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Phototropism of Whole Trees: Effects of Habitat and Growth Form

Craig Loehle
The American Midland Naturalist
Vol. 116, No. 1 (Jul., 1986), pp. 190-196
DOI: 10.2307/2425951
Stable URL: http://www.jstor.org/stable/2425951
Page Count: 7
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Phototropism of Whole Trees: Effects of Habitat and Growth Form
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Abstract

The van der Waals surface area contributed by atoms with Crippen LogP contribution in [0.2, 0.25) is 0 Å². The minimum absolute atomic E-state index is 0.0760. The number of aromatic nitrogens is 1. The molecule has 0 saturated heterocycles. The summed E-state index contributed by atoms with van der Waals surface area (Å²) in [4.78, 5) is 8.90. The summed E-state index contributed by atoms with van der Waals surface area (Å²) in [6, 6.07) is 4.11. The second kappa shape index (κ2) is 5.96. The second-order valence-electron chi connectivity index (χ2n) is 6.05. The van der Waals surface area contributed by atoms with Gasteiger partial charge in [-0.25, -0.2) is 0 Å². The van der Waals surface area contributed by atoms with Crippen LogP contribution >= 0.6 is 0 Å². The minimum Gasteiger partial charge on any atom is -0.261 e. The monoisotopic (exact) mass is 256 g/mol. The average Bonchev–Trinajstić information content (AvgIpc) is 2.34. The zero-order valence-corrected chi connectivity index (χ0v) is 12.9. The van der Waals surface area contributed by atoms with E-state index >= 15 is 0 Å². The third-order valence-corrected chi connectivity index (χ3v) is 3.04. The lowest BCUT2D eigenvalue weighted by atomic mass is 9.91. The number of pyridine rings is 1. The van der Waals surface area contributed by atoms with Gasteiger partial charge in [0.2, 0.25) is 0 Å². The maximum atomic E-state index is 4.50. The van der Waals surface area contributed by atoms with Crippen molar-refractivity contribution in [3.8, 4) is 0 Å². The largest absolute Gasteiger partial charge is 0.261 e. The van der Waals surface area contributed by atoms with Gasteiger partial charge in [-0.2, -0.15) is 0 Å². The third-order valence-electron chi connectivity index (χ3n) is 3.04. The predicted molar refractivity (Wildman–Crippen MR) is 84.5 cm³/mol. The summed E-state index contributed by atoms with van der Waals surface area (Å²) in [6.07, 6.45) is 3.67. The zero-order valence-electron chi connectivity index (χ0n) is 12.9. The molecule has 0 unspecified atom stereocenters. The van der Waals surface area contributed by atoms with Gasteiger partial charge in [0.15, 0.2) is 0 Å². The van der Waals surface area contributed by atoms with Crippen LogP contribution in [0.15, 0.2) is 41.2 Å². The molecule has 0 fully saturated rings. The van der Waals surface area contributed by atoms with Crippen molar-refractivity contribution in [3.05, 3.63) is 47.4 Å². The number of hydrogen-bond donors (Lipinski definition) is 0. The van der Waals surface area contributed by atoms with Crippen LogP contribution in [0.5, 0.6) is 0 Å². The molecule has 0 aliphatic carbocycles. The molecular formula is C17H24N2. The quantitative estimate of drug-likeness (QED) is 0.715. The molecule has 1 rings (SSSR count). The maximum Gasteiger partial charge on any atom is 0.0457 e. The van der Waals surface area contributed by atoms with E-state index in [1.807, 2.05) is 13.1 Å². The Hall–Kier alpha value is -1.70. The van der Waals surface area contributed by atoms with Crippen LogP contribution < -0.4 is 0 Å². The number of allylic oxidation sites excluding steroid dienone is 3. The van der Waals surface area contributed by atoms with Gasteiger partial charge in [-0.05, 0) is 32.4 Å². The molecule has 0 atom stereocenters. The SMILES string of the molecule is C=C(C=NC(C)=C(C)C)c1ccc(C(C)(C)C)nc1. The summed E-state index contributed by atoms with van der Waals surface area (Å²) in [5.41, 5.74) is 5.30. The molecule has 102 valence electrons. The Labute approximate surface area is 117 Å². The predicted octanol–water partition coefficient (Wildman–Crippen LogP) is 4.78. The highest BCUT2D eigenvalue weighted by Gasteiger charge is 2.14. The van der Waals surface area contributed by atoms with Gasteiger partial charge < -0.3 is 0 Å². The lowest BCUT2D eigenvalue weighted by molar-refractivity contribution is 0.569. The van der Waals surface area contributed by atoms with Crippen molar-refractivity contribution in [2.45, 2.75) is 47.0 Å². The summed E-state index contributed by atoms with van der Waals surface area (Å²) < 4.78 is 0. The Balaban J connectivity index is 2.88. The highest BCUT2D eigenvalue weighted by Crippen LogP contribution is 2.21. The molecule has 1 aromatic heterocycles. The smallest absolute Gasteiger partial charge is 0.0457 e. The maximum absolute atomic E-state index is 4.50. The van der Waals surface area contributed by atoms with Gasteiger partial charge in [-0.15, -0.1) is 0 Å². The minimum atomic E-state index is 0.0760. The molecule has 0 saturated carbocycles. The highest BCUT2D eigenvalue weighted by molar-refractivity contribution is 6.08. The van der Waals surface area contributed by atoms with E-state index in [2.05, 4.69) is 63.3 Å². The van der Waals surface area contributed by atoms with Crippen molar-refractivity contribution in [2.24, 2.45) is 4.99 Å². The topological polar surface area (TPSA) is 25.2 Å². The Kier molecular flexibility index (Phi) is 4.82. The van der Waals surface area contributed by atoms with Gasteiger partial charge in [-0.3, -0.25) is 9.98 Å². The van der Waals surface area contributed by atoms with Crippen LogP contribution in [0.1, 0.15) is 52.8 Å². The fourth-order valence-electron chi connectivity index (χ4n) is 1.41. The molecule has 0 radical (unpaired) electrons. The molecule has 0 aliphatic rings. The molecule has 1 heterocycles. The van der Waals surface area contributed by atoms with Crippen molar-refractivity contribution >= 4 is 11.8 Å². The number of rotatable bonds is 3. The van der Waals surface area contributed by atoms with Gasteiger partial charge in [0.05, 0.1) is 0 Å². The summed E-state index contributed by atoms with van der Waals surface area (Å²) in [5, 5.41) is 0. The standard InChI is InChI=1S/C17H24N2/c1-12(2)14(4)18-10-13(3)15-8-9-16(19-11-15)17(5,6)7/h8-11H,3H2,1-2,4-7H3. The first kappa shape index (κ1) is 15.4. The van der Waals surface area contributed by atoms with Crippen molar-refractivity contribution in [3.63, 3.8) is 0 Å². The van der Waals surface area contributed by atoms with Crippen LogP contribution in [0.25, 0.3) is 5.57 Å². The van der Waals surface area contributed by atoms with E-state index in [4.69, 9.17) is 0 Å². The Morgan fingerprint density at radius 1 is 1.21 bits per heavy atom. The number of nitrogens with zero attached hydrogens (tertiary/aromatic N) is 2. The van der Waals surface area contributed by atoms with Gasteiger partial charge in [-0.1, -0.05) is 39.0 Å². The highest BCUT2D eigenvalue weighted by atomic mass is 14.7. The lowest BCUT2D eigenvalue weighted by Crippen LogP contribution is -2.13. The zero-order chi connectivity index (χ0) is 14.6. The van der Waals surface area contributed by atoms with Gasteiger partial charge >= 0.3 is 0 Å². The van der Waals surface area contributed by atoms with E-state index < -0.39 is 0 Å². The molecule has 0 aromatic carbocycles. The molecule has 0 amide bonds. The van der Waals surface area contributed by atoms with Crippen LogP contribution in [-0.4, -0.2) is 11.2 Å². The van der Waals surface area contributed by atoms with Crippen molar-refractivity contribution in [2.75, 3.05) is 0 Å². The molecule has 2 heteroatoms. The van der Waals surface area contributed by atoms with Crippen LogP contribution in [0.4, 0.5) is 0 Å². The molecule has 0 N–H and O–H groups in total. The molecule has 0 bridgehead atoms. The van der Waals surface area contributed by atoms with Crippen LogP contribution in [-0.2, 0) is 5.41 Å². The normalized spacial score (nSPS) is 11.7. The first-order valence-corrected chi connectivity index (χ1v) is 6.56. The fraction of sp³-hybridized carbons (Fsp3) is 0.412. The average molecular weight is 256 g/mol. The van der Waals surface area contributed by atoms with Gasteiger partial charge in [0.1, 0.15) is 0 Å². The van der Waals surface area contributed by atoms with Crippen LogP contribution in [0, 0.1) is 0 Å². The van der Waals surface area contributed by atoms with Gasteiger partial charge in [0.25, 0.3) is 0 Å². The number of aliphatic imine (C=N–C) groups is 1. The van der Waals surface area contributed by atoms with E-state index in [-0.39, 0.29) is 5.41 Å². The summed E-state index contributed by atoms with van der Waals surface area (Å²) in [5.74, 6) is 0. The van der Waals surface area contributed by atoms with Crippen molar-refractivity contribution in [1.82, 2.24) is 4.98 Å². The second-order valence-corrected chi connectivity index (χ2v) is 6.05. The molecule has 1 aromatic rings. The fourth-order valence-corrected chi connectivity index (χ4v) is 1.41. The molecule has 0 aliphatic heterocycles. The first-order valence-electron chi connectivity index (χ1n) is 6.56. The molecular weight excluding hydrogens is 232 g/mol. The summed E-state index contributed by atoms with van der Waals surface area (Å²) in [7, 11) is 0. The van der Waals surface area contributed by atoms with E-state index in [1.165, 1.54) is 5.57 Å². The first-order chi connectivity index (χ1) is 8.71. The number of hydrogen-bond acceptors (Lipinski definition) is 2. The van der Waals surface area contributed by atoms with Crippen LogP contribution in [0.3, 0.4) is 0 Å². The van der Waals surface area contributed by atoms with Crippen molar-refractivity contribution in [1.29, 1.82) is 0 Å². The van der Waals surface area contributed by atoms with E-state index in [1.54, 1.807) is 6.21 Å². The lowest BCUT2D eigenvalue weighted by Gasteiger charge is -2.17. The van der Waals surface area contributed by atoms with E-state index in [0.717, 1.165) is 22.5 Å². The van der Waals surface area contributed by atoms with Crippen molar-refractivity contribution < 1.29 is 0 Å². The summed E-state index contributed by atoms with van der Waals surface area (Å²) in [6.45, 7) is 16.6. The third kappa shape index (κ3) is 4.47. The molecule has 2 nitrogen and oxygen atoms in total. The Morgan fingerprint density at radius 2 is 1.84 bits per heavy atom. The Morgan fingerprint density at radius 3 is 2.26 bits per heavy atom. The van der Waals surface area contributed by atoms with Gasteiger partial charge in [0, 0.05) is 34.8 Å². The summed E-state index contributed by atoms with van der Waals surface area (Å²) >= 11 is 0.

The hypothesis that phototropism applies to entire trees as well as to apical meristems was tested. The hypothesis was correct but with important modifications: (1) canopy emergent species exhibit very little phototropic response; (2) streamside species exhibit significantly more response than upland species. Costs and benefits of learning are shown to provide an evolutionary explanation for these differences. Extrapolation of the cost/benefit model yields predictions about what habitats are likely to select for phototropic response.

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